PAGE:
Thursday, July 21, 2011

The Future of Fat - an SD-CAB Researcher Spotlight

by Britt Flaherty

Christine Shulse working in Puerto Rico while
collecting rare microbial samples
Christine Shulse loves fat. While I spend my day avoiding it at all costs, Christine looks for fat in new places, studies how it's made, and even thinks about engineering ways to make more fat. But Christine isn't studying the fat in my french fries – she's studying polyunsaturated fatty acids, or PUFAs, the heart-healthy fats found in expensive fish oil supplements. PUFAs are powerhouse lipids that are good for our cholesterol and have been the focus of medical studies on everything from weight loss to cancer. They can be found in fish, eggs, chicken, and healthy oils, but Christine is looking for a new and inexpensive source of heart-healthy lipids, and her work may even help us understand how to make biofuels, such as fatty-acid derived hydrocarbons.

Christine is a graduate student in Dr. Eric Allen's lab at The Scripps Institute of Oceanography, and she's discovering a source of PUFAs, a form of secondary lipids, in bacteria: "Generally I'm interested in the production of secondary lipids by microbes," she says. "Similar to secondary metabolites, secondary lipids are lipids that have not been shown to be necessary for the normal growth, development, and reproduction of these microbes under laboratory conditions. Therefore these pathways can hopefully be messed with without upsetting the cell's primary metabolism." This would allow Christine to artificially produce more or less secondary lipids in a microbe without affecting its health, which is important for engineering bugs in industrial settings. 

Christine in the Lab in San Diego
Christine studies both hydrocarbons and PUFA secondary lipids, and the synergy between the two is key: "The hydrocarbons could be used as fuel, while the fatty acids are important in human nutrition and are used as nutraceuticals. So with the knowledge of how to make that switch industry could decide which product they're interested in and then have the knowledge to optimize production of that product."

Christine's work utilizes cutting edge DNA sequencing technology and bioinformatics as well as environmental samples from all over the world, including bacteria from Lake Tyrell in Australia and even samples from 6000 meters below the ocean surface in the Puerto Rico Trench. She hopes to discover and understand energy-containing molecules that are already being made in nature and is searching for these molecules in extreme environments. "I have surveyed various environments for the genetic signatures ultimately responsible for the production of secondary lipids so that we can get an idea of the diversity and distribution of secondary lipid production in nature," she says.  She has also scanned every sequenced genome (millions of genes worth of information) from algae to cyanobacteria to protists, looking for genetic signatures of PUFA and hydrocarbon production.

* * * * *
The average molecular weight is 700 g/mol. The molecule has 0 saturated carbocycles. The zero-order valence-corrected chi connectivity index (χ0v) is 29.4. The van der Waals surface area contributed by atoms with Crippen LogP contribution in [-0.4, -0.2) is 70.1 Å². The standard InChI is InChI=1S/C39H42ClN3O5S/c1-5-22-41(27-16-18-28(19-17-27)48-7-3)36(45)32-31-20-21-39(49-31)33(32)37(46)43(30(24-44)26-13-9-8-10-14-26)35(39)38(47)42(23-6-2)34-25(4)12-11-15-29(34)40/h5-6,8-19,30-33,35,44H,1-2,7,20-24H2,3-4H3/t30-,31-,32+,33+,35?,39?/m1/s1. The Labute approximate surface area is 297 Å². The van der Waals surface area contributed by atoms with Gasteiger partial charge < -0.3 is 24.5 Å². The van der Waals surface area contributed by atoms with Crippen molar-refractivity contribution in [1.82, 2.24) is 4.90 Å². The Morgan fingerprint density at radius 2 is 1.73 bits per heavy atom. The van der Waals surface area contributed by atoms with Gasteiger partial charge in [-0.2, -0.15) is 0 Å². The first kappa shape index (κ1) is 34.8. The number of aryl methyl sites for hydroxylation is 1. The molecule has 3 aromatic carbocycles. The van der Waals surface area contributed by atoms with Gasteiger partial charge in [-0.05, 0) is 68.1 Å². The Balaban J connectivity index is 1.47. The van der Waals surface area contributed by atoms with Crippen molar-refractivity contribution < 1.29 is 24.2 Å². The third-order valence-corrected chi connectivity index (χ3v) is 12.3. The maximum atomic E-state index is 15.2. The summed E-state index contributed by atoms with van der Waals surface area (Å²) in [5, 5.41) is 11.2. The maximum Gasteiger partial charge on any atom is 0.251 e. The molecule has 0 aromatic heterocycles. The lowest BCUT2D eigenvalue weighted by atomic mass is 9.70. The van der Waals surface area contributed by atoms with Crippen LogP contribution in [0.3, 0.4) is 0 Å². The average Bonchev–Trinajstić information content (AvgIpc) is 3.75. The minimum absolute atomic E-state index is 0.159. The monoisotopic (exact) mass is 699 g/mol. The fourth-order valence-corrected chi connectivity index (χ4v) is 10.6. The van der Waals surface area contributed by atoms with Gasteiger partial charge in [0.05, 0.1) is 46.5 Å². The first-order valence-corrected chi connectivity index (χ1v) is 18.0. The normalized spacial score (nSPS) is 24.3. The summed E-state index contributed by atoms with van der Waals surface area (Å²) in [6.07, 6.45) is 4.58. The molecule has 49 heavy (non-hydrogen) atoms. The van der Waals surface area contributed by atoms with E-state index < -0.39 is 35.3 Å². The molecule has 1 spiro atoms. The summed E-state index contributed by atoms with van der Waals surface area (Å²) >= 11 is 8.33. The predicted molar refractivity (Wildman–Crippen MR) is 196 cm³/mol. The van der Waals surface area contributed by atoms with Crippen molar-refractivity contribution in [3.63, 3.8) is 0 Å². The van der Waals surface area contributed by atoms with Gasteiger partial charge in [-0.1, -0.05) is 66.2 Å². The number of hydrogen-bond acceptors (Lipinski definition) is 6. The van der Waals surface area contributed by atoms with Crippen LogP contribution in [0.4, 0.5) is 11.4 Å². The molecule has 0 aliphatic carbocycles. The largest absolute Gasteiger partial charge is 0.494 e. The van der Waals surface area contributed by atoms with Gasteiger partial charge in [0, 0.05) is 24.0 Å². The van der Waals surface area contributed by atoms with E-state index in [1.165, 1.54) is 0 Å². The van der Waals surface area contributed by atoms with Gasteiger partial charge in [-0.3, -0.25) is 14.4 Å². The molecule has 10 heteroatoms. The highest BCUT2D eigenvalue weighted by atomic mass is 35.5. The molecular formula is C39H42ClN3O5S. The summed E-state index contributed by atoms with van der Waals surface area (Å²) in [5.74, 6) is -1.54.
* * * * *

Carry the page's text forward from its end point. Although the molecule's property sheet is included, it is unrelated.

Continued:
Christine analyzes every gene expressed by microbes that produce secondary lipids through high-throughput transcriptomics, or the study of gene expression in the entire organism. She looks at changes in gene expression when you change the microbe's environment, trying to decipher the triggers of lipid production. "I'm quantifying the trade-off between hydrocarbon and fatty acid production in a group of marine bacteria called Shewanella," she says.

The view from the boat in Puerto Rico
As a graduate student in an SD-CAB lab, Christine had the opportunity to present her work at the monthly SD-CAB symposium this past spring. "I love SD-CAB!" she says. "The Student and Post-Doc symposium is a great venue to polish a research presentation and also to connect with colleagues interested in the same problems." Being in SD-CAB helps her to interact with some of the best algal biotech minds in San Diego: "The feedback and questions I got when I presented at the SD-CAB symposium in January helped me publish a paper on that work in May and then present it in a more polished form at the American Society for Microbiology General Meeting in New Orleans." 

This summer, the Allen lab is even hosting an SD-CAB summer undergraduate intern, Michael Mayfield. Michael is working closely with Dr. Allen on a project that compliments Christine's work, scanning new microbes for secondary metabolite production and trying to find strains that make these important molecules. 

Christine's work and the work of the Allen group may one day leave the lab in pill or gasoline form, and while it won't make my french fries healthy, it may replace expensive fish oil supplements or help reduce the environmental impact of our energy needs.

Britt Flaherty is Ph.D. candidate at UCSD and a volunteer writer and outreach coordinator with SD-CAB. You can contact her at

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